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(SOLVED) What Gives after 4 Primary Drives


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38 replies to this topic

#1
bookie32

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Hi folks :hello:

Bit of a general question concerning partitioning a drive.

I usually buy to order new laptops for my customers and then if they have just the C: drive and now backup drive I add another partition.

This hasn't been a problem, but now in their wisdom HP have decided that a recovery drive isn't enough and that they have used up all primary options for partitioning.

Example:
On this latest G62 there is the "System" drive "C" "Recovery" and "HP_Tools".......all are Primary

There is no extra partition for people to back up their files on?! We all know that you should do backups on backups, but as long asa drive is healthy I like to shrink them to give them some space to back up files in case/when windows crashes...


Is there a solution to this? Bit stupid having one drive partition C: that is 500GBS...

Can anyone help me out here?

bookie32

Edited by bookie32, 21 March 2011 - 01:50 AM.



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#2
CoffeeFiend

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Bit stupid having one drive partition C: that is 500GBS...

That's how I like it personally. In fact, the very first thing I do to machines with a bunch of crappy small partitions is blow them all away (including recovery partitions) and recreate one nice big partition. No matter how big they make the C: partition I'll run out of space. OS + number of large apps + pagefile + temp files + large user profiles + current downloads and working files just takes a LOT of space (nevermind if you want to have some games on there too). And those other small partitions usually end up being mostly unused/wasted (while struggling to make space on C:). Of course, videos, music, vmware images, disc mages, installers and what not end up on other drives.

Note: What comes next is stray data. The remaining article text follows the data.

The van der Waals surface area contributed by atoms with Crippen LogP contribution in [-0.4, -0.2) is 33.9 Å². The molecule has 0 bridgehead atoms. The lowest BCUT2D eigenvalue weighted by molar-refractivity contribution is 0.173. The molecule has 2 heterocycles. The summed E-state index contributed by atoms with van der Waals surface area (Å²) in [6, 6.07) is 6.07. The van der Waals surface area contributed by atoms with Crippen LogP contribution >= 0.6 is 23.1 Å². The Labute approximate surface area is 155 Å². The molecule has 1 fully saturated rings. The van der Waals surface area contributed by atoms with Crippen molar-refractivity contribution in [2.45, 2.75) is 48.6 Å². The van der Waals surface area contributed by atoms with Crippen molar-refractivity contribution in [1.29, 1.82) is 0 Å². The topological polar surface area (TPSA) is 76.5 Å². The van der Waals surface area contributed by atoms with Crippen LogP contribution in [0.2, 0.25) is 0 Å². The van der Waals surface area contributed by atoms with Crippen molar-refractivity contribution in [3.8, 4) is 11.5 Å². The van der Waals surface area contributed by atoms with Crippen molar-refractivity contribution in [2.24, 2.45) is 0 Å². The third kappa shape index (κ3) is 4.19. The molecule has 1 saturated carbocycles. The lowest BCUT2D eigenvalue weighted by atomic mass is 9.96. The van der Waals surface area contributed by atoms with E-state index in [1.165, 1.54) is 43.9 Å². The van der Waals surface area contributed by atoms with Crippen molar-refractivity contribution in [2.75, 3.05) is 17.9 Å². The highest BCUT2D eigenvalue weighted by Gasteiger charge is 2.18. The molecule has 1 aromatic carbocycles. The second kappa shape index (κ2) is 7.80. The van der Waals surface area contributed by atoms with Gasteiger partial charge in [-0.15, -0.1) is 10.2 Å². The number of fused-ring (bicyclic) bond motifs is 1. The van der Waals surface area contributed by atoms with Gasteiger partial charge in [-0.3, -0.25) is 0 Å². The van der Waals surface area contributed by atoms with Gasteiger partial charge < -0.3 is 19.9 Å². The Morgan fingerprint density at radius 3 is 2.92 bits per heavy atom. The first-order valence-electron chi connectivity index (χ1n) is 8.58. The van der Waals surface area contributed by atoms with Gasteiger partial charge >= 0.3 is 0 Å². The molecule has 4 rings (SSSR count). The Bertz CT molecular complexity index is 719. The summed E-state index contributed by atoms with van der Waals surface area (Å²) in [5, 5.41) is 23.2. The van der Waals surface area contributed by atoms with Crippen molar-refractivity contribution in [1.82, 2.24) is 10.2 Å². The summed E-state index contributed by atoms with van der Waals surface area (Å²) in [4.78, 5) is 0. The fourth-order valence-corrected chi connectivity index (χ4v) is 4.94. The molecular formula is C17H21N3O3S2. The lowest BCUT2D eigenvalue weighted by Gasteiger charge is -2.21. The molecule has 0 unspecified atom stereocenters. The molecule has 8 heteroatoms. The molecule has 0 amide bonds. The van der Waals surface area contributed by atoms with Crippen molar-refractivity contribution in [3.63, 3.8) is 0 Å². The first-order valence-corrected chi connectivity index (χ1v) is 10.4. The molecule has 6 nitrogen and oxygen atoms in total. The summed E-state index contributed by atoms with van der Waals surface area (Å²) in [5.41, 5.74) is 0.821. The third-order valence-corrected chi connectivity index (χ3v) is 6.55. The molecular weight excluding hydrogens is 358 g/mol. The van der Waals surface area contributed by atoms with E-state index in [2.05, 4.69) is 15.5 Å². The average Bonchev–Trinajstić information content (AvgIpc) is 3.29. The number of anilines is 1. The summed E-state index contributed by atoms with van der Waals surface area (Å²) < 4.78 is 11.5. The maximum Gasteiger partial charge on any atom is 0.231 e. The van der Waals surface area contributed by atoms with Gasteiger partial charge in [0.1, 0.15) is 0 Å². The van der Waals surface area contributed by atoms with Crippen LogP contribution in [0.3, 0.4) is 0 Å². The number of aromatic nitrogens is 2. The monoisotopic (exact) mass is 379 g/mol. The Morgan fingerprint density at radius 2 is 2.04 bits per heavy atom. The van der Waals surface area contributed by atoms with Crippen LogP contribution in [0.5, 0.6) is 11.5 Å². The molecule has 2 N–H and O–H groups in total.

Most decent backup solutions will let you save the backup directly on the drive you're backuping, on an external hard drive, on a network share or FTP server (and other network-related means), on USB devices, on DVDs, etc so it hasn't been a problem for me.
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#3
bookie32

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Hi CoffeFiend :hello:

I appreciate your input....but....LOL you are not dealing with customers that have a hard time knowing how to start the computer...this was just a way for me to make it easier for them...

The other thing is I can't go removing recovery partitions etc......And most of them wouldn't know how...LOL

Thanks anyway

bookie32

#4
myselfidem

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You can find help here, example for HP Computers:

http://www.mydigital...in-hp-computer/

http://h30434.www3.h...ter/td-p/342540

Edited by myselfidem, 15 March 2011 - 03:14 AM.

For Windows 7 OS: SetProductKey.rar (fr-FR/en-US. Integrate keys).

#5
bookie32

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Hi myselfidem :hello:
I am grateful for the info...but can't in all honesty recommend to a customer to remove the recovery partition from a new computer....and a little knowledge is dangerous for those who don't know :whistle:

Thanks anyway

booke32

#6
allen2

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Why don't you just resize the partitions (using something free like systemrescueCD ) and then backup one of the not bootable one and create an extended partition with the free space then restore the backed up on to a logical and then create another one ?
What does each partition contains ?